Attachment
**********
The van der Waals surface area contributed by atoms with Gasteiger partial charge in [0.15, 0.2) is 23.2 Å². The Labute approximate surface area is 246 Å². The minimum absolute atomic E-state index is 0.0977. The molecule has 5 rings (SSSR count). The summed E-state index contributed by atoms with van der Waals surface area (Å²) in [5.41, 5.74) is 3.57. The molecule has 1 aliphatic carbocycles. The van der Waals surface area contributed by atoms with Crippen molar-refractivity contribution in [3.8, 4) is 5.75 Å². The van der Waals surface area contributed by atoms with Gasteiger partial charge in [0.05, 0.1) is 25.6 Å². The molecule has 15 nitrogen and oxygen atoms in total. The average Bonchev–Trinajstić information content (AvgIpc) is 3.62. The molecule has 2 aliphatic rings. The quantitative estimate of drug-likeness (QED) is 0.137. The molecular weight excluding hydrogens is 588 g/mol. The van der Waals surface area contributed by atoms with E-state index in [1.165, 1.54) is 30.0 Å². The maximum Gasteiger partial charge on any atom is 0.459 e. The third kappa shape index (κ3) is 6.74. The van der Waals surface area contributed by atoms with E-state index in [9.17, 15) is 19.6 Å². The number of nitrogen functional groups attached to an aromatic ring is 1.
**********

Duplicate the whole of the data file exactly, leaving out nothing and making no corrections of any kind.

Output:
The van der Waals surface area contributed by atoms with Gasteiger partial charge in [0.15, 0.2) is 23.2 Å². The Labute approximate surface area is 246 Å². The minimum absolute atomic E-state index is 0.0977. The molecule has 5 rings (SSSR count). The summed E-state index contributed by atoms with van der Waals surface area (Å²) in [5.41, 5.74) is 3.57. The molecule has 1 aliphatic carbocycles. The van der Waals surface area contributed by atoms with Crippen molar-refractivity contribution in [3.8, 4) is 5.75 Å². The van der Waals surface area contributed by atoms with Gasteiger partial charge in [0.05, 0.1) is 25.6 Å². The molecule has 15 nitrogen and oxygen atoms in total. The average Bonchev–Trinajstić information content (AvgIpc) is 3.62. The molecule has 2 aliphatic rings. The quantitative estimate of drug-likeness (QED) is 0.137. The molecular weight excluding hydrogens is 588 g/mol. The van der Waals surface area contributed by atoms with E-state index in [1.165, 1.54) is 30.0 Å². The maximum Gasteiger partial charge on any atom is 0.459 e. The third kappa shape index (κ3) is 6.74. The van der Waals surface area contributed by atoms with E-state index in [9.17, 15) is 19.6 Å². The number of nitrogen functional groups attached to an aromatic ring is 1.